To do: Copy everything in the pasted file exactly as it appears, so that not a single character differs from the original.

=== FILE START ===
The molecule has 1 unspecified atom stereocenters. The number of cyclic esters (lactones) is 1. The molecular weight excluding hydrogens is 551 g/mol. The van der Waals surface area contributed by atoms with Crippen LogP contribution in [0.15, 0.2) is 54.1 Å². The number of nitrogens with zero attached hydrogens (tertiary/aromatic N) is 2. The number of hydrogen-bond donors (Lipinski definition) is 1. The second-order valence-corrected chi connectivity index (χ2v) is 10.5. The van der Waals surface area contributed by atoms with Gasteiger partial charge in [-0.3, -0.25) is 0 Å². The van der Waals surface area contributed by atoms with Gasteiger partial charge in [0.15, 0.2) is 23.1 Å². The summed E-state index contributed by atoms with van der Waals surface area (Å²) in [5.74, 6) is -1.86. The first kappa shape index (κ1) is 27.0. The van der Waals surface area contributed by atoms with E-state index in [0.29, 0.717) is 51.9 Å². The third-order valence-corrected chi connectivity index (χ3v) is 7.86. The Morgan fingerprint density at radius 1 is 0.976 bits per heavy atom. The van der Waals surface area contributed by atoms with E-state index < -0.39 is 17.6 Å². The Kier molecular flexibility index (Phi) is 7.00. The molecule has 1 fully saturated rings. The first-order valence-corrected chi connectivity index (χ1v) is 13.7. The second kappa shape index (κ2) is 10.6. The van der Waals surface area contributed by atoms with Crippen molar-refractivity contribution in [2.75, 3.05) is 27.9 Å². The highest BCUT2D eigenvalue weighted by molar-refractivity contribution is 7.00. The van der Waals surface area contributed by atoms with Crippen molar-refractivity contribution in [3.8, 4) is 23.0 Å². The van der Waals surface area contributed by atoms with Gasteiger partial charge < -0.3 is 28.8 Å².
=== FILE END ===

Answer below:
The molecule has 1 unspecified atom stereocenters. The number of cyclic esters (lactones) is 1. The molecular weight excluding hydrogens is 551 g/mol. The van der Waals surface area contributed by atoms with Crippen LogP contribution in [0.15, 0.2) is 54.1 Å². The number of nitrogens with zero attached hydrogens (tertiary/aromatic N) is 2. The number of hydrogen-bond donors (Lipinski definition) is 1. The second-order valence-corrected chi connectivity index (χ2v) is 10.5. The van der Waals surface area contributed by atoms with Gasteiger partial charge in [-0.3, -0.25) is 0 Å². The van der Waals surface area contributed by atoms with Gasteiger partial charge in [0.15, 0.2) is 23.1 Å². The summed E-state index contributed by atoms with van der Waals surface area (Å²) in [5.74, 6) is -1.86. The first kappa shape index (κ1) is 27.0. The van der Waals surface area contributed by atoms with E-state index in [0.29, 0.717) is 51.9 Å². The third-order valence-corrected chi connectivity index (χ3v) is 7.86. The Morgan fingerprint density at radius 1 is 0.976 bits per heavy atom. The van der Waals surface area contributed by atoms with E-state index < -0.39 is 17.6 Å². The Kier molecular flexibility index (Phi) is 7.00. The molecule has 1 fully saturated rings. The first-order valence-corrected chi connectivity index (χ1v) is 13.7. The second kappa shape index (κ2) is 10.6. The van der Waals surface area contributed by atoms with Crippen molar-refractivity contribution in [2.75, 3.05) is 27.9 Å². The highest BCUT2D eigenvalue weighted by molar-refractivity contribution is 7.00. The van der Waals surface area contributed by atoms with Crippen molar-refractivity contribution in [3.8, 4) is 23.0 Å². The van der Waals surface area contributed by atoms with Gasteiger partial charge < -0.3 is 28.8 Å².